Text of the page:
What is physical education?
Physical education provides unique opportunities for children to move with ease and confidence as they enjoy actions such as running, turning, twisting, chasing, throwing, catching, striking, floating and balancing. They are encouraged to respond to challenges to the mind and body, to participate, to compete and to co-operate with others. From their earliest years children enjoy physical activities. The physical education programme which provides a wide variety of movement activities builds on these early experiences of the child. The physical education lesson should answer the needs of the child who looks forward to it with a sense of anticipation and excitement.
In contributing to the holistic development of children, physical education shares much with the other subjects of the curriculum. Children learn to relate to and communicate with each other and to develop selfesteem and confidence. They are encouraged to develop initiative and leadership and to acquire positive attitudes towards physical activities. They are helped to make informed decisions concerning a healthy lifestyle. Learning in other subject areas can be enhanced and consolidated in the physical education lesson. For instance, skills developed in the physical education lesson, such as estimating, measuring and reading simple maps, are common to other subjects.
Physical education in a child-centred curriculum
When implementing the programme, the school, building on the principles of variety and diversification, should consider
- the importance of enjoying physical activity. The child who associates fun and enjoyment with physical education lessons and who gains a sense of achievement will develop the positive attitudes so necessary for continued participation in physical education lessons and physical activity.
- the importance of play in its many forms in the learning and developmental process. Through play the child learns to move effectively, to think, to interact socially with others and to express feelings.
- maximum participation by all children in the physical education lesson. The desire by children for active participation can be seen as the starting-point for the teacher when planning and implementing physical education lessons. Lessons which can be identified as successful in achieving the pre-determined objectives will inevitably be those where the children were active throughout the entire lesson.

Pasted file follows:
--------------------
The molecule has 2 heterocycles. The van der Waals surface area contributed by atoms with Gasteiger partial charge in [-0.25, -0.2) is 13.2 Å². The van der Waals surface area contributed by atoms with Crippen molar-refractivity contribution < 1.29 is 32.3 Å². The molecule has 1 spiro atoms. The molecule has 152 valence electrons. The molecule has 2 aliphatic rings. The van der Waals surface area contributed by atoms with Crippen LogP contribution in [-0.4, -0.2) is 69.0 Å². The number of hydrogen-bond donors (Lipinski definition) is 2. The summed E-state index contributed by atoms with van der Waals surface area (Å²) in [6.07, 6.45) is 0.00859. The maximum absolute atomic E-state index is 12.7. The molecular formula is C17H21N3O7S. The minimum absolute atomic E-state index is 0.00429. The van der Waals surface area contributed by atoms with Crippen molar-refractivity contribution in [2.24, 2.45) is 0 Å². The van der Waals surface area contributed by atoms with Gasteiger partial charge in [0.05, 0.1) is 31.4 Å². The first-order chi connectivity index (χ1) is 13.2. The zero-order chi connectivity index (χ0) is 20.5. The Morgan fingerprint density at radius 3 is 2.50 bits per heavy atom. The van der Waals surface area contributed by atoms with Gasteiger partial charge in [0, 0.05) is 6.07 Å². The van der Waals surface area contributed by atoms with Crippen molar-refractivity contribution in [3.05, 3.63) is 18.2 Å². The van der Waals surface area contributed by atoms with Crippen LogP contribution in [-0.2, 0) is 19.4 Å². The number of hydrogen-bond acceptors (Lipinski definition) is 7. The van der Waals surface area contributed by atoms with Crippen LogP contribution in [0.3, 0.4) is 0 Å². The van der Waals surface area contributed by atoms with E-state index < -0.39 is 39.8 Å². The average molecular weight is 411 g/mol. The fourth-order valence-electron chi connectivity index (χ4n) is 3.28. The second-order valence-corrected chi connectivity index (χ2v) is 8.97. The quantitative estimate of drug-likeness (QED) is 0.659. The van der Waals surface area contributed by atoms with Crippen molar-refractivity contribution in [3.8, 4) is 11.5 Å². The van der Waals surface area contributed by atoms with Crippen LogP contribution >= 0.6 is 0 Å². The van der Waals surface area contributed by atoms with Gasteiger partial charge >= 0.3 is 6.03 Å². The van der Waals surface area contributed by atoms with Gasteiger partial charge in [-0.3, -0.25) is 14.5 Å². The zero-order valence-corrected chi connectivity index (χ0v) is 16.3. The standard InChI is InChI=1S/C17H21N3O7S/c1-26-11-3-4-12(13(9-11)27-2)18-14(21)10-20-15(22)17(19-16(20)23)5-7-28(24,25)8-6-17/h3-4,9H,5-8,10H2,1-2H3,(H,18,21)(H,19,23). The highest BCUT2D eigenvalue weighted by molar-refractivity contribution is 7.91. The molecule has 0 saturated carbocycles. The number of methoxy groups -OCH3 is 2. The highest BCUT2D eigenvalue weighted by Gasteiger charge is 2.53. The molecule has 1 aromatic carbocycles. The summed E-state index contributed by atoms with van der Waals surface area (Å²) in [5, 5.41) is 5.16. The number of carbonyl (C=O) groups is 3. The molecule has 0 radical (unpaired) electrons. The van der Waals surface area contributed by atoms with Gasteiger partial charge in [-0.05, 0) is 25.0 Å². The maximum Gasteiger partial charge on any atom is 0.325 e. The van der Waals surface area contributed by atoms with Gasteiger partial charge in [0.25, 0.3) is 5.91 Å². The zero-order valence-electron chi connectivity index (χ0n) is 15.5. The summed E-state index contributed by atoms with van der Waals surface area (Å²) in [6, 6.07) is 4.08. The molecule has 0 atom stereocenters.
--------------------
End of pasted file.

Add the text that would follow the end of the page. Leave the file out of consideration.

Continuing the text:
- the development of skills and increasing understanding of the activities which the children are experiencing. The development of skills forms a significant part of the curriculum for physical education, beginning through structured play activities at infant level and extending throughout the class levels. As the skills are developed there should be an emphasis too on increasing the child’s understanding of the activities he/she is engaged in. This can be achieved by adopting appropriate teaching methods where discussion is an essential part of the process.
- providing a balance between competitive and non-competitive activities. Activities incorporating some elements of competition can benefit the child as he/she progresses towards the achievement of his/her potential. The positive opportunities presented include the development of respect for opponents, rules and classmates as officials. However, the pressures of competition can form barriers to progress for some children, and competition does not always present the ideal environment for development of skills. A balance should therefore be sought between provision for competitive and noncompetitive activities.
- providing a balance between contact and non-contact activities. The needs of the individual child should be considered when selecting suitable activities. A balance should be sought which, for example, allows the child who favours non-contact activities to enjoy those activities and yet be able to engage in contact activities, where possible modified to suit his/her needs.
- providing opportunities for achievement for each child. It is essential that the child be presented with achievable tasks, regardless of the activity he/she is engaged in. The satisfaction of achievement is the factor that motivates many children to continue to participate in physical activity.
- providing activities equally suitable for girls and boys. Activities which have traditionally been associated with either sex can be presented, sometimes with modifications, to a mixed class. Single-sex classes should be exposed to a range of activities from all six strands where possible, thus ensuring that a balanced programme is presented to them.